• Hit Somebody

    by  • March 6, 2013 • Uncategorized • 9 Comments

    With the Oilers acquiring Mike Brown, it’s been a fun couple of days for all of those in the punditocracy who d love hitting because they like seeing a guy hit another guy, which must mean that it’s important in terms of winning. Regrettably for those of us who would like to hear insightful things from the people who cover the team, this seems to be a rather large percentage of the people who cover the Oilers.

    There’s been a lot of discussion about this but precious little data presented, so I gathered some up. The first table that I’ll throw up shows the percentage of the hits that each team was credited with at home in the 2011-12 season versus the percentage that they got on the road.

    It strikes me as a bit suspicious that no NHL team was credited with hitting more on the road than they were home. It seems awfully likely to me that there’s an issue with scorer bias here – home teams are probably more likely to be credited with a hit than road teams.

    There’s undoubtedly an issue with the frequency with which hits are awarded by the scorer in the various arenas. According to Chicago’s scorer, there were 2112 hits in games played in Chicago last year. Calgary’s scorer says that there were 1248 hits in games played in Calgary. When Chicago was on the road, the road scorer saw just 1581 hits. When Calgary was on the road, the road scorer saw 1874 hits. I’m more inclined to believe the road scorers about the frequency of hits in their respective games, given that that’s the opinion of something like 28 different scorers who saw the same team play.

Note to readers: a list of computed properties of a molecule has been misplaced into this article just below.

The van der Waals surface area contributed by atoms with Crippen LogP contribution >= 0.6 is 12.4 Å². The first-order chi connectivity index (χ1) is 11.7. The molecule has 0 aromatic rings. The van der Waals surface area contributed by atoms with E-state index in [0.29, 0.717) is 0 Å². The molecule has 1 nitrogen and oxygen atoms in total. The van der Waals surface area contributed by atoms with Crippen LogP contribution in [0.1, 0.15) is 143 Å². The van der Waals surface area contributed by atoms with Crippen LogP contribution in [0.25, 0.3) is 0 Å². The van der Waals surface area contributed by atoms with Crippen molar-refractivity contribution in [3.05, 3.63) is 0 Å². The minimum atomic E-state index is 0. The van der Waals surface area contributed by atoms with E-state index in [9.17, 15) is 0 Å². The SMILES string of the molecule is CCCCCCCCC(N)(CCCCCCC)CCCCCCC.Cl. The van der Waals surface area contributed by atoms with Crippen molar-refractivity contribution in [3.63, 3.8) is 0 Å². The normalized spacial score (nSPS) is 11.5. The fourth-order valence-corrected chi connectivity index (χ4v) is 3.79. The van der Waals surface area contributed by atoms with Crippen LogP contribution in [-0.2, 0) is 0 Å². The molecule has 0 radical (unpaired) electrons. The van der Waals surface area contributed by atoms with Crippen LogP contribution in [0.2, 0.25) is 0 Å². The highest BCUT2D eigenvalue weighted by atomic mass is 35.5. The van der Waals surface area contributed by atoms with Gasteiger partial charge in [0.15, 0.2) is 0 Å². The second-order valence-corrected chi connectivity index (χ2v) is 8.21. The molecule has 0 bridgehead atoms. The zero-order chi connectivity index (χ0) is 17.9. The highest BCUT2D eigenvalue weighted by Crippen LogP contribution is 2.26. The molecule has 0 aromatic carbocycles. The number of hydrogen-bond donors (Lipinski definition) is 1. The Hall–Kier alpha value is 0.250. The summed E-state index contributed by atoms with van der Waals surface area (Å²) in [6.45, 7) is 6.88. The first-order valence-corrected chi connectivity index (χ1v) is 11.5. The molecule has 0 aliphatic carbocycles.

I pointed out yesterday that the Oilers were actually a pretty average team when it came to laying the body on the road. You can see that the road scorer credited them with half the hits, which probably means that they tend to get more than half the hits in their road game and that the scorer at Rexall Place is awfully stingy when it comes to handing out credit for a hit.